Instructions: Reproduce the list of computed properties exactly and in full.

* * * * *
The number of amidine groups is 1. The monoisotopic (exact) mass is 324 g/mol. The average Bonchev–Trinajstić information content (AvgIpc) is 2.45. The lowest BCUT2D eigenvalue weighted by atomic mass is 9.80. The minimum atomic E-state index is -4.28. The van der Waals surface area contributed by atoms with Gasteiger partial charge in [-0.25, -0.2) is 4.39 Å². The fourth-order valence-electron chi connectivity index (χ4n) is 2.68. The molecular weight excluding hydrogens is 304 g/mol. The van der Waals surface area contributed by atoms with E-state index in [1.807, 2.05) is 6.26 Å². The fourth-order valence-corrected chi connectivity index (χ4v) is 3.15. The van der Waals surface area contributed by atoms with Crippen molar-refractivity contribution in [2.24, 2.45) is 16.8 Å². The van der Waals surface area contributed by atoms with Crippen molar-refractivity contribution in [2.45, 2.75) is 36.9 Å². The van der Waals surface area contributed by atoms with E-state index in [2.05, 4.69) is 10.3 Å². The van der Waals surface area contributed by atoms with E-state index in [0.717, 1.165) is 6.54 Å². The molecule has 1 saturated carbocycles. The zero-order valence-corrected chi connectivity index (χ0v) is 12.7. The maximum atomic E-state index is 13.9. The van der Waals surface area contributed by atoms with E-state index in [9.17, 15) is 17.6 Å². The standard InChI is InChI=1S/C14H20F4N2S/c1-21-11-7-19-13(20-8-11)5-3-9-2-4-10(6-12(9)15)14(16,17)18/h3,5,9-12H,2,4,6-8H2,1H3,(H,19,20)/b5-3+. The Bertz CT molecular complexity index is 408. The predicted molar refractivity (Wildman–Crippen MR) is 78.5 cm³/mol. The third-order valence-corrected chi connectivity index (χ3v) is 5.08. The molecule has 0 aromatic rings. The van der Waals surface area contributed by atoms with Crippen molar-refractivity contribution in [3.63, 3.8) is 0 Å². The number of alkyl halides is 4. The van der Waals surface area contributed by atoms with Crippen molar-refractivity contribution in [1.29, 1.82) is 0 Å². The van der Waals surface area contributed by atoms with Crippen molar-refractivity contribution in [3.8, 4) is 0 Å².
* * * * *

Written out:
The number of amidine groups is 1. The monoisotopic (exact) mass is 324 g/mol. The average Bonchev–Trinajstić information content (AvgIpc) is 2.45. The lowest BCUT2D eigenvalue weighted by atomic mass is 9.80. The minimum atomic E-state index is -4.28. The van der Waals surface area contributed by atoms with Gasteiger partial charge in [-0.25, -0.2) is 4.39 Å². The fourth-order valence-electron chi connectivity index (χ4n) is 2.68. The molecular weight excluding hydrogens is 304 g/mol. The van der Waals surface area contributed by atoms with E-state index in [1.807, 2.05) is 6.26 Å². The fourth-order valence-corrected chi connectivity index (χ4v) is 3.15. The van der Waals surface area contributed by atoms with Crippen molar-refractivity contribution in [2.24, 2.45) is 16.8 Å². The van der Waals surface area contributed by atoms with Crippen molar-refractivity contribution in [2.45, 2.75) is 36.9 Å². The van der Waals surface area contributed by atoms with E-state index in [2.05, 4.69) is 10.3 Å². The van der Waals surface area contributed by atoms with E-state index in [0.717, 1.165) is 6.54 Å². The molecule has 1 saturated carbocycles. The zero-order valence-corrected chi connectivity index (χ0v) is 12.7. The maximum atomic E-state index is 13.9. The van der Waals surface area contributed by atoms with E-state index in [9.17, 15) is 17.6 Å². The standard InChI is InChI=1S/C14H20F4N2S/c1-21-11-7-19-13(20-8-11)5-3-9-2-4-10(6-12(9)15)14(16,17)18/h3,5,9-12H,2,4,6-8H2,1H3,(H,19,20)/b5-3+. The Bertz CT molecular complexity index is 408. The predicted molar refractivity (Wildman–Crippen MR) is 78.5 cm³/mol. The third-order valence-corrected chi connectivity index (χ3v) is 5.08. The molecule has 0 aromatic rings. The van der Waals surface area contributed by atoms with Crippen molar-refractivity contribution in [3.63, 3.8) is 0 Å². The number of alkyl halides is 4. The van der Waals surface area contributed by atoms with Crippen molar-refractivity contribution in [1.29, 1.82) is 0 Å². The van der Waals surface area contributed by atoms with Crippen molar-refractivity contribution in [3.8, 4) is 0 Å².